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6 Tips To Help You Get 180 Day Tourist Visa in Mexico

Before the pandemic and before the current president- Andres Manuel Lopez Obrador or AMLO- immigration in Mexico was a bit outdated in its systems for lack of a better term. Then AMLO came into the presidency, updated the immigration electronic systems, and created some unintended consequences for a lot of tourists.

What do I mean?

If your passport is from Canada, the United States, Japan, the UK, or any of the countries in the Schengen Area, you used to come to Mexico and automatically receive up to 180 days on your FMM (which some people refer to as a tourist visa). But then the Haitian refugee crisis in 2020 happened. And a lot of refugees are forced to wait in Mexico for their process in the United States. So, Mexican immigration and AMLO decided to update their systems to better track who stayed and left the country.

Those systems also made it easier to track who was a perpetual tourist. And with the changes in the immigration system, another thing happened. Tourists are no longer automatically getting 180 days on their FMM. But no one knows why? And while there are no guarantees anyone can get 180 days to visit Mexico anymore, why not follow a few steps that could help your chances.

So, here are a few tips to help you have the best chances of getting 180 days on your FMM if you’re traveling to Mexico.

Have a return flight!

Immigration in any country wants to keep track of two things: who’s coming in and who’s leaving. No country in the world that I know of will allow you to stay indefinitely as a tourist.

File:Aeropuerto de Cancún.JPG - Wikimedia Commons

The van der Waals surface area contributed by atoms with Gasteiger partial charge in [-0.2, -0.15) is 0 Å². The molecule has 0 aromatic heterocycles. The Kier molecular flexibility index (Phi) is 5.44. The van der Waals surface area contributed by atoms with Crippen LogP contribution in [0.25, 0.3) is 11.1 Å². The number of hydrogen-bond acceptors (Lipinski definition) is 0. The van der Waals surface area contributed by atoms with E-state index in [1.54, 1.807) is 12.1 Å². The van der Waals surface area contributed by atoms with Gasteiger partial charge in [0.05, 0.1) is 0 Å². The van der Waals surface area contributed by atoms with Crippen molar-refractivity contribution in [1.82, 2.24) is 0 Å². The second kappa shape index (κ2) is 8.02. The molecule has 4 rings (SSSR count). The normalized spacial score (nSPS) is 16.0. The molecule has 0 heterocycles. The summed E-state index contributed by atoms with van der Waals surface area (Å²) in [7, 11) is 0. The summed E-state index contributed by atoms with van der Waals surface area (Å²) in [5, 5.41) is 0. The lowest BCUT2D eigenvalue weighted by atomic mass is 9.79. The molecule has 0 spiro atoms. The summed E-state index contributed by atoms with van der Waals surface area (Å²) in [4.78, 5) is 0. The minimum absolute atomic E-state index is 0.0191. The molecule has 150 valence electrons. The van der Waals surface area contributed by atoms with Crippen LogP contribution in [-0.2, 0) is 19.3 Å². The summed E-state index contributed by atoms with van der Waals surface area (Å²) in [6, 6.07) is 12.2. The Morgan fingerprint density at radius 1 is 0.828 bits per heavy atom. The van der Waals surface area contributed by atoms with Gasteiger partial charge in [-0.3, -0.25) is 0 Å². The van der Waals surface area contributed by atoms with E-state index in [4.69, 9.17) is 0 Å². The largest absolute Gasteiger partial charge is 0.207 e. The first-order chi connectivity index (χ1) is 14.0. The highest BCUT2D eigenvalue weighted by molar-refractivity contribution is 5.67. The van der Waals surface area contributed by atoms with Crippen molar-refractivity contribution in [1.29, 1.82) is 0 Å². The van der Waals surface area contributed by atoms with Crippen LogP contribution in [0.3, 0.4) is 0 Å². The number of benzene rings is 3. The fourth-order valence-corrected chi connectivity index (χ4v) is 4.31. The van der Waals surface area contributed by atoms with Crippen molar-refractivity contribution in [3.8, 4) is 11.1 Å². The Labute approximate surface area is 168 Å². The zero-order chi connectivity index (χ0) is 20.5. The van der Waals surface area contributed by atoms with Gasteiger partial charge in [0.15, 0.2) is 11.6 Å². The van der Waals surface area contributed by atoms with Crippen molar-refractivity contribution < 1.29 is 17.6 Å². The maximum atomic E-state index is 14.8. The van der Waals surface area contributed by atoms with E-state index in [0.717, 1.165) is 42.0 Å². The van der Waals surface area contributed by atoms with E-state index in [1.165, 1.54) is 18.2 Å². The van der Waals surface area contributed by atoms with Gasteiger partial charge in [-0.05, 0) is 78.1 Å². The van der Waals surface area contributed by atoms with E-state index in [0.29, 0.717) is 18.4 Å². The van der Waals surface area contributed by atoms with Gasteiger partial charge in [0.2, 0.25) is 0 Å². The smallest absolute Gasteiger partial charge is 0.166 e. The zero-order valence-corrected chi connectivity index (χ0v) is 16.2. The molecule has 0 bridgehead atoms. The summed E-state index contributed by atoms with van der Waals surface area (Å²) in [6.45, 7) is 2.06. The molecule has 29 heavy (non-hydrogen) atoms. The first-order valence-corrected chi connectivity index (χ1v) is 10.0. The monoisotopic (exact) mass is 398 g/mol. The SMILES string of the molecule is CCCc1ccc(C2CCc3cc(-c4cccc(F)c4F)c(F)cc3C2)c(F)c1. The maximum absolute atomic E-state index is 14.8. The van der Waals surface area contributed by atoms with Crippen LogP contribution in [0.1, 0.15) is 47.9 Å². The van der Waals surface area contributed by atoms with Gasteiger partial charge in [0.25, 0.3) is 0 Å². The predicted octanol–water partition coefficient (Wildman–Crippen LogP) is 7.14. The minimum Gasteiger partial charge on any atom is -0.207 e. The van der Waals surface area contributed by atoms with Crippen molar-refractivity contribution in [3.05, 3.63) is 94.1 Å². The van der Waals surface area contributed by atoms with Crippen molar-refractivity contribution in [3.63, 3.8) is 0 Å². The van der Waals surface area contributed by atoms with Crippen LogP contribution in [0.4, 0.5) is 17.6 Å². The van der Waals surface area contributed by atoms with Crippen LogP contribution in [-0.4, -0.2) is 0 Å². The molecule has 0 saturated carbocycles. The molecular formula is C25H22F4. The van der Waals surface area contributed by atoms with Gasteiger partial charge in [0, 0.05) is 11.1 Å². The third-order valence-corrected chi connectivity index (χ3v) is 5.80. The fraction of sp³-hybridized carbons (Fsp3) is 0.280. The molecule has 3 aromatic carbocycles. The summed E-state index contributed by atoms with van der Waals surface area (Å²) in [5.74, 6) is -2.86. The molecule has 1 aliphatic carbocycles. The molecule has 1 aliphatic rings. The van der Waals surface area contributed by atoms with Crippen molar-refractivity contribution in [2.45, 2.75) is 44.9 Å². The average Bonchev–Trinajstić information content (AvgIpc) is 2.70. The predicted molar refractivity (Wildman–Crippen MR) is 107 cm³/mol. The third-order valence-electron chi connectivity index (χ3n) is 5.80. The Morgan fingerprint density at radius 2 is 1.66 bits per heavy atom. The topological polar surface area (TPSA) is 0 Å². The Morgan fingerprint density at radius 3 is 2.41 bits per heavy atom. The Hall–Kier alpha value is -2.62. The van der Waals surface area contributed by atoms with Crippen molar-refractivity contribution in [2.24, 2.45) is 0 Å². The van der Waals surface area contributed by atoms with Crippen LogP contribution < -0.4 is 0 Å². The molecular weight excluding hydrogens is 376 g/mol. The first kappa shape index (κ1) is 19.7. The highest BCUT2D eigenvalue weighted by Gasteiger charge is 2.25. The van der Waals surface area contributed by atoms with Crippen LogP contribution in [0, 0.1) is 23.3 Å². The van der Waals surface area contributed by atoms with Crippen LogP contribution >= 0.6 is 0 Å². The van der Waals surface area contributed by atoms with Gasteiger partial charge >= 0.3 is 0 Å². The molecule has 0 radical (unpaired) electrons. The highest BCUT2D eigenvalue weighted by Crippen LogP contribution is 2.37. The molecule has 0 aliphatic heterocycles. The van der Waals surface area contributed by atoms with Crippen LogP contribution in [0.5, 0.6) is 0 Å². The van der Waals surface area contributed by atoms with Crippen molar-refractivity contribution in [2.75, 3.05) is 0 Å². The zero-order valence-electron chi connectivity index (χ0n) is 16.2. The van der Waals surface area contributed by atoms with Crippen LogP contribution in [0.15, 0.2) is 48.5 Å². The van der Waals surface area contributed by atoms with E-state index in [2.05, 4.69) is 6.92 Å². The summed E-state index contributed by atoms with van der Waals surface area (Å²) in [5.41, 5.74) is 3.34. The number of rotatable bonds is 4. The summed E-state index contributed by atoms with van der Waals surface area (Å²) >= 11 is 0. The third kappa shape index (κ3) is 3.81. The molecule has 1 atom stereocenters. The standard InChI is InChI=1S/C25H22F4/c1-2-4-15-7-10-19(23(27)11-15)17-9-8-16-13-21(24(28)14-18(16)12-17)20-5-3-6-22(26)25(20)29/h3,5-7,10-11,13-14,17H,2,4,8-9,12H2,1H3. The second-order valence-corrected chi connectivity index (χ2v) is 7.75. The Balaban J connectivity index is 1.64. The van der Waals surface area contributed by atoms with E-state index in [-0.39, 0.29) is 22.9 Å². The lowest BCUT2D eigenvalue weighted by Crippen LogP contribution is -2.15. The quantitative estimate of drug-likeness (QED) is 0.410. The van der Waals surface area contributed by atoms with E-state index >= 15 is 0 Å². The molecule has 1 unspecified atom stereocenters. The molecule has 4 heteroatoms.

Yet, I consistently get asked why it’s crucial to have a return flight. The simple answer- Mexico wants to ensure you’re leaving at some point. And having a return ticket is the fastest way for INM (Instituto Nacional de Migracion) in Mexico to ensure you have plans to leave.

But what if you want to explore Mexico for 3-6 months and don’t know when you’ll leave? In this case, I highly recommend booking a temporary flight through Onwardticket.com.

The platform allows you to book a ticket for $12 USD, and if you don’t move forward with the reservation, it’ll automatically cancel itself. In the meantime, you get proof of a return flight and don’t have to commit to booking anything in advance.

Dress to impress

Mexican authorities dress sharply, neatly, and cleanly. And although this isn’t a written rule within any law books, looks do matter.

You might be visiting a beach town in Mexico and want to come dressed, ready to hit the pool the minute you can. But my advice is if you’re trying to show a level of economic solvency, don’t show up at the airport in flip flops, a torn t-shirt, and unclean. Immigration might judge you quickly. And they might assume you can’t support yourself for a trip longer than a few days.

Instead- wear closed shoes, don’t wear a hat, be clean, and take off your sunglasses.

In Mexico, how you present yourself matters. Even in a coastal town. Women wear closed shoes, their hair neat, and clean clothes. Men wear dress shoes and dress pants. So, when you get to immigration, they might judge you if you look like a hippy.

I’m not saying it’s right, by the way- but that’s a big cultural difference you’ll have to make a small sacrifice on to help your odds. Don’t worry. As soon as you get your passport and FMM stamped, you can put on the comfy clothes, the flip flops, and the hat and hit the pool!

Have proof of lodging

There are more digital nomads in Mexico today than ever before! And there’s a lot of flexibility in being able to work wherever you want.

But that doesn’t mean immigration won’t ask you for proof of lodging. And you better be prepared to show them your reservations, especially if you want to get a greater amount of time on your tourist visa or FMM.

My advice is if you’re not ready to book 3-6 months in advance- look for Airbnb’s or hotels with a fully refundable policy. Booking.com has a great filter that allows you to see places with a fully refundable policy before you reserve. It’ll help you have proof but also helps you have flexibility.

And, if you do plan to stay put in a single place for a few months and need help finding a fully furnished rental in your budget- Check out our COMPLETE Mexico Relocation Guide. We give you access to our recommended contacts including rental agents in various cities throughout Mexico.

Be Polite!

It might be frustrating to arrive in a foreign country, not know the language, and communicate with an immigration agent in Spanish.

But never lose your cool!